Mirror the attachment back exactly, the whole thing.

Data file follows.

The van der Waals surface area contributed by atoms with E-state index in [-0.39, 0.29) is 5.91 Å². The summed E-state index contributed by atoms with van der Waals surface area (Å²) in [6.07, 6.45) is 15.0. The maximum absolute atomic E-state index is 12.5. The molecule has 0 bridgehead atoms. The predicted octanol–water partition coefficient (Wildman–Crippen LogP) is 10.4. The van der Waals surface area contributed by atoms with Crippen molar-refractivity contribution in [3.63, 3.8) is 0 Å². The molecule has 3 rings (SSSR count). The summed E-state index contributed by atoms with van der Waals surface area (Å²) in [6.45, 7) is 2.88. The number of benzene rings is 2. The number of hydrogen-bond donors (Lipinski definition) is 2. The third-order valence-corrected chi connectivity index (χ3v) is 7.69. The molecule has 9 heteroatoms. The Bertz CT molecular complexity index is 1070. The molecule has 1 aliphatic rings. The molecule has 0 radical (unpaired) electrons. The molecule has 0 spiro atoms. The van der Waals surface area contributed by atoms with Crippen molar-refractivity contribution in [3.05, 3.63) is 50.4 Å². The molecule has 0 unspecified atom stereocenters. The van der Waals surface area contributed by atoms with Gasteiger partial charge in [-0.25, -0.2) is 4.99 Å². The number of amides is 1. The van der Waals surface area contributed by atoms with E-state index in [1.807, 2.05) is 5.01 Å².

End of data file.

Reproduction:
The van der Waals surface area contributed by atoms with E-state index in [-0.39, 0.29) is 5.91 Å². The summed E-state index contributed by atoms with van der Waals surface area (Å²) in [6.07, 6.45) is 15.0. The maximum absolute atomic E-state index is 12.5. The molecule has 0 bridgehead atoms. The predicted octanol–water partition coefficient (Wildman–Crippen LogP) is 10.4. The van der Waals surface area contributed by atoms with Crippen molar-refractivity contribution in [3.63, 3.8) is 0 Å². The molecule has 3 rings (SSSR count). The summed E-state index contributed by atoms with van der Waals surface area (Å²) in [6.45, 7) is 2.88. The number of benzene rings is 2. The number of hydrogen-bond donors (Lipinski definition) is 2. The third-order valence-corrected chi connectivity index (χ3v) is 7.69. The molecule has 9 heteroatoms. The Bertz CT molecular complexity index is 1070. The molecule has 1 aliphatic rings. The molecule has 0 radical (unpaired) electrons. The molecule has 0 spiro atoms. The van der Waals surface area contributed by atoms with Crippen molar-refractivity contribution in [3.05, 3.63) is 50.4 Å². The molecule has 0 unspecified atom stereocenters. The van der Waals surface area contributed by atoms with Gasteiger partial charge in [-0.25, -0.2) is 4.99 Å². The number of amides is 1. The van der Waals surface area contributed by atoms with E-state index in [1.807, 2.05) is 5.01 Å².